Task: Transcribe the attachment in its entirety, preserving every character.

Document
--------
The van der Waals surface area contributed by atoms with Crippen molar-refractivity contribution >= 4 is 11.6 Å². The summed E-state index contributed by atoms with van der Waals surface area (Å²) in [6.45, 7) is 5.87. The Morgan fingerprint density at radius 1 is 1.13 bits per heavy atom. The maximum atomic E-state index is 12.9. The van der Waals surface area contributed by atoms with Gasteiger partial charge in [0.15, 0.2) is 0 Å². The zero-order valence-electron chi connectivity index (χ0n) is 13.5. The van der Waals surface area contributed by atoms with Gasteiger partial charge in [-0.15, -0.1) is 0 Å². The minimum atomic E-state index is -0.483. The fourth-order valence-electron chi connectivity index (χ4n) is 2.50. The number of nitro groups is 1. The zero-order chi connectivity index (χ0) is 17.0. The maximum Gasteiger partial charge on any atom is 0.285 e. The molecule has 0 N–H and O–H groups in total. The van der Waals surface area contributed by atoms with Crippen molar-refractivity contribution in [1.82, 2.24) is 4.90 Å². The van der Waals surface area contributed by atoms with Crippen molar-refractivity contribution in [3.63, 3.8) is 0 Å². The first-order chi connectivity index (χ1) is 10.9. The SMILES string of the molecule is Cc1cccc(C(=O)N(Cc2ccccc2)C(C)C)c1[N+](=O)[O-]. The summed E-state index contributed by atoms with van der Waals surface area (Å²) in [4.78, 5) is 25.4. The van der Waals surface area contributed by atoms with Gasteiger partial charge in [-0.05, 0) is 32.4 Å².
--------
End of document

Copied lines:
The van der Waals surface area contributed by atoms with Crippen molar-refractivity contribution >= 4 is 11.6 Å². The summed E-state index contributed by atoms with van der Waals surface area (Å²) in [6.45, 7) is 5.87. The Morgan fingerprint density at radius 1 is 1.13 bits per heavy atom. The maximum atomic E-state index is 12.9. The van der Waals surface area contributed by atoms with Gasteiger partial charge in [0.15, 0.2) is 0 Å². The zero-order valence-electron chi connectivity index (χ0n) is 13.5. The van der Waals surface area contributed by atoms with Gasteiger partial charge in [-0.15, -0.1) is 0 Å². The minimum atomic E-state index is -0.483. The fourth-order valence-electron chi connectivity index (χ4n) is 2.50. The number of nitro groups is 1. The zero-order chi connectivity index (χ0) is 17.0. The maximum Gasteiger partial charge on any atom is 0.285 e. The molecule has 0 N–H and O–H groups in total. The van der Waals surface area contributed by atoms with Crippen molar-refractivity contribution in [1.82, 2.24) is 4.90 Å². The van der Waals surface area contributed by atoms with Crippen molar-refractivity contribution in [3.63, 3.8) is 0 Å². The first-order chi connectivity index (χ1) is 10.9. The SMILES string of the molecule is Cc1cccc(C(=O)N(Cc2ccccc2)C(C)C)c1[N+](=O)[O-]. The summed E-state index contributed by atoms with van der Waals surface area (Å²) in [4.78, 5) is 25.4. The van der Waals surface area contributed by atoms with Gasteiger partial charge in [-0.05, 0) is 32.4 Å².